Barclays Capital will not participate in the U.K. government’s asset protection scheme, according to market reports.

“Following further careful assessment and discussions with major shareholders, the Board of Barclays has determined that it would not be in the interests of its investors, depositors and clients to participate in the Asset Protection Scheme,” the bank announced after the markets closed yesterday.

An extreme stress test by the Financial Services Authority (FSA) last week also supported the decision, finding that the bank did not need to raise fresh capital. The market reports said that the stress tests carried out by the FSA examined how Barclays would perform in a U.K. recession lasting at least two years.They tested a number of different scenarios including a 50%  fall in house prices as well as declines in gross domestic product and in commercial property.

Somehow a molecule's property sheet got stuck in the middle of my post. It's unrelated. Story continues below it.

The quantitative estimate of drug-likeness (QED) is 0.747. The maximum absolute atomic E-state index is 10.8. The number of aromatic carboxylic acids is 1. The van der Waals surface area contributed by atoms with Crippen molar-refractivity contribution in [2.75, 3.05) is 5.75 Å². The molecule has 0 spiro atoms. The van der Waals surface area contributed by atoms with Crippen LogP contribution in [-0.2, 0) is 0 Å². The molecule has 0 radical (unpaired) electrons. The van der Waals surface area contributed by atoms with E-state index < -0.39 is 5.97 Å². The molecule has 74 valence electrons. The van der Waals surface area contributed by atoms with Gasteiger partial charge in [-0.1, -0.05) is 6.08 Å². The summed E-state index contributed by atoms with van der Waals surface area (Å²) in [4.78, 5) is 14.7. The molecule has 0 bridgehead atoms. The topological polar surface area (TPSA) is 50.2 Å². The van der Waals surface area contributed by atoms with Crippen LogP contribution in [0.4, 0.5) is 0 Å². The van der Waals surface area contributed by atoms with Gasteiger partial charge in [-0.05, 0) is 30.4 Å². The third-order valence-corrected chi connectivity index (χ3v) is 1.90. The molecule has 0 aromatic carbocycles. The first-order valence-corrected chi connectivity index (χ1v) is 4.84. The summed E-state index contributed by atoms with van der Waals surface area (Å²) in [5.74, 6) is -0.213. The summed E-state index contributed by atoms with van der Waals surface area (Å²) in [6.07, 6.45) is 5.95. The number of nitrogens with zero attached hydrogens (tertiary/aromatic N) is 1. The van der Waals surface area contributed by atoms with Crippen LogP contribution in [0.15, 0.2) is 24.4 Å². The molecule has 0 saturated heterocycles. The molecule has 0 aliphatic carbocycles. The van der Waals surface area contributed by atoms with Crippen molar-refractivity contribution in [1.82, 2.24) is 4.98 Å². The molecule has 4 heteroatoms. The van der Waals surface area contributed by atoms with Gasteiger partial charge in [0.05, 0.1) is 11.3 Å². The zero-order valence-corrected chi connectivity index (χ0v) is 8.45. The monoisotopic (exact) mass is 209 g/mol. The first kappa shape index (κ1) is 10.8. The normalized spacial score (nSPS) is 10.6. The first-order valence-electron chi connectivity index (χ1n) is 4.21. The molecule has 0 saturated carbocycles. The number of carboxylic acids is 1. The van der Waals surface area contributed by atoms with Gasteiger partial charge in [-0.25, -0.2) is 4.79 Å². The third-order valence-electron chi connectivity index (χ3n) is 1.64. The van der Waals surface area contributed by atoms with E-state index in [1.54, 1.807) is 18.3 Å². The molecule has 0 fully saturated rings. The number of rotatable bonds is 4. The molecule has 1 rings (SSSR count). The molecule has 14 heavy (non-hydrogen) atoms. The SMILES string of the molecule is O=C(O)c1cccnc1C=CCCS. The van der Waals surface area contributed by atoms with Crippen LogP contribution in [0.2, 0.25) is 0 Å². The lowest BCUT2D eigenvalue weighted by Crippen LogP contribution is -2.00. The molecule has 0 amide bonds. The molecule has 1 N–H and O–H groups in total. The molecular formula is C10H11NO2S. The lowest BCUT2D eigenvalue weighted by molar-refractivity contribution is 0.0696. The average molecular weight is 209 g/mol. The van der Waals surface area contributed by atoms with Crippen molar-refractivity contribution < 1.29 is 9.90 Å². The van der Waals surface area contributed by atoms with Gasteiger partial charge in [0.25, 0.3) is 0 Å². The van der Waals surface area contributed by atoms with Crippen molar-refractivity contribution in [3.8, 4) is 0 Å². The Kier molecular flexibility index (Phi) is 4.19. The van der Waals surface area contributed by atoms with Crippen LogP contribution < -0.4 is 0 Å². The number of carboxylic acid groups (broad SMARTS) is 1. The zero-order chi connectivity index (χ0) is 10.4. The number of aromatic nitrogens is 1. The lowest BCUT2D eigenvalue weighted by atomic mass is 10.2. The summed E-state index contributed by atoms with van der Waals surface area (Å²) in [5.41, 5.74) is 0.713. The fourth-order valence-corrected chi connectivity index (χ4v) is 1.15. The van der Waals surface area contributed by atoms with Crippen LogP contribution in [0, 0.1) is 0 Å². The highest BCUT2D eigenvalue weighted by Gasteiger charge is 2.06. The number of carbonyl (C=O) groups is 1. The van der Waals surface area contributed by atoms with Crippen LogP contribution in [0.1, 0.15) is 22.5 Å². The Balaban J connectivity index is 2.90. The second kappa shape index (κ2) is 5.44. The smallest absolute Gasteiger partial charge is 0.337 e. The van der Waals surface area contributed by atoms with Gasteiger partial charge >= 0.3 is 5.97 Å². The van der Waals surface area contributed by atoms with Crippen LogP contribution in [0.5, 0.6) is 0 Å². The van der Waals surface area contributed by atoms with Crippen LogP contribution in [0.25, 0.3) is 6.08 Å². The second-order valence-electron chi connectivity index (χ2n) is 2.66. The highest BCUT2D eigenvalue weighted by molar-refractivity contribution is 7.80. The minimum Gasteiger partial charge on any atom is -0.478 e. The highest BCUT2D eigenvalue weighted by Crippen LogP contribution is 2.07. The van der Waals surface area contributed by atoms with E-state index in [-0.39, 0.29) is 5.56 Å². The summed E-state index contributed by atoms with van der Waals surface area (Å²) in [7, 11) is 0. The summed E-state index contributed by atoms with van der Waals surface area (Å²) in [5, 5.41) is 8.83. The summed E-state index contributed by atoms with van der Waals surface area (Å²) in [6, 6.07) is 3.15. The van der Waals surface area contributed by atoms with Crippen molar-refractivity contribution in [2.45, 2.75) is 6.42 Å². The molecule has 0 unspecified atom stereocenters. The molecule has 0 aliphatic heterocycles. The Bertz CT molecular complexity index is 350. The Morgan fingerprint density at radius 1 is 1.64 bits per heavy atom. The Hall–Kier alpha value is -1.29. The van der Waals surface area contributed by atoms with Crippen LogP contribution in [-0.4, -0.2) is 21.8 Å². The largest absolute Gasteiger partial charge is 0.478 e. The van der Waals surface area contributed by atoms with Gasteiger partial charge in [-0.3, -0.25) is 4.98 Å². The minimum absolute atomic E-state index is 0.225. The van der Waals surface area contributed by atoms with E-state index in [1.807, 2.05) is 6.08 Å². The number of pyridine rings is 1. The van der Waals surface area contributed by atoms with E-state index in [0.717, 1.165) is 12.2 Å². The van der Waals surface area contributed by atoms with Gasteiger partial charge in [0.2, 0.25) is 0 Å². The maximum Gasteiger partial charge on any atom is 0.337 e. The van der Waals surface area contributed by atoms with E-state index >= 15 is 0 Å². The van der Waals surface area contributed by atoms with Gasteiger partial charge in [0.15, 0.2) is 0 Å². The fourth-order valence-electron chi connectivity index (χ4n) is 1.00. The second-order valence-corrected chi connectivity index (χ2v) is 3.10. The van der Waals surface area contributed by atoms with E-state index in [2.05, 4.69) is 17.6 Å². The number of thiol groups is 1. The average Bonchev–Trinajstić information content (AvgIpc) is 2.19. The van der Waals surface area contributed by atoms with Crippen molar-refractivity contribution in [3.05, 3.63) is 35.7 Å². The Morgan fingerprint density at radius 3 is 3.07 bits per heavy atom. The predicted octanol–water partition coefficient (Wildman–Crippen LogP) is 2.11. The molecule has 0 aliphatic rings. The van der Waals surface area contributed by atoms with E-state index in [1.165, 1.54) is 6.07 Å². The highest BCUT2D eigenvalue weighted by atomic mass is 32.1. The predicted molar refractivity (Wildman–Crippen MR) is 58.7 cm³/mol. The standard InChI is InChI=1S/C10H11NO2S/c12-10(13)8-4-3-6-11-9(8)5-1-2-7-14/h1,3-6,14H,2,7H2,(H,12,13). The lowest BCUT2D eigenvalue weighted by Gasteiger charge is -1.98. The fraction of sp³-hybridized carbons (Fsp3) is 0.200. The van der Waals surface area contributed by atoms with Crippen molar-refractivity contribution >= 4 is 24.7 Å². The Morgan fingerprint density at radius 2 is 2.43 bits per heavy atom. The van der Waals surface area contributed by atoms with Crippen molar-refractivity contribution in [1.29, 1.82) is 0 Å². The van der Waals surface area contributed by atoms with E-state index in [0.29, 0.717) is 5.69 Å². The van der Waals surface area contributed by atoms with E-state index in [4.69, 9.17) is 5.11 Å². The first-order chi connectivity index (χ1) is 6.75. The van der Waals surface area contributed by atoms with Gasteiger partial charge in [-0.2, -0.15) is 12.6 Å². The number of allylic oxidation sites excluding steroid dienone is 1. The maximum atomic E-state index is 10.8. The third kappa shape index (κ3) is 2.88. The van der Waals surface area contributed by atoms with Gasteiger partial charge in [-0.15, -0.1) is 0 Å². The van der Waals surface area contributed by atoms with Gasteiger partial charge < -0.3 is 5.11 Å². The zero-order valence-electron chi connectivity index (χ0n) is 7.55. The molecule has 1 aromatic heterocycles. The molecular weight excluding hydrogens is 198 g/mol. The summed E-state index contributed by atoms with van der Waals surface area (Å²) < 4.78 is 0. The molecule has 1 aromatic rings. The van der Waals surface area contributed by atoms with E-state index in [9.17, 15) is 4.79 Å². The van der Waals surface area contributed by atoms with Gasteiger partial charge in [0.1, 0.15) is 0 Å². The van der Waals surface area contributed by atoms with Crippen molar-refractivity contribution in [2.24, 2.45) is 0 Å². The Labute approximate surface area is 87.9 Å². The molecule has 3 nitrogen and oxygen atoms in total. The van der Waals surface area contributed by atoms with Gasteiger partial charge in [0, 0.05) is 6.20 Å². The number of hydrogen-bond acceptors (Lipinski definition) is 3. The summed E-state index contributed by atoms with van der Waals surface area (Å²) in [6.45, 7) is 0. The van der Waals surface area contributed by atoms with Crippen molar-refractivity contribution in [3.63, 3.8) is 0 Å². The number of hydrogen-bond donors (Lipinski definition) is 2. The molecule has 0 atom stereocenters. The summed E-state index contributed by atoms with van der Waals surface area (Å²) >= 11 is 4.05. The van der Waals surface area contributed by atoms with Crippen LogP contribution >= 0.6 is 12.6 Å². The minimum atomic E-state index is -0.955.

The Royal Bank of Scotland, along with Lloyds Banking Group, have already signed up to the scheme, which insures against losses arising from toxic assets. The two banks will insure nearly £600 billion ($858 billion) worth of toxic debts as part of the scheme.

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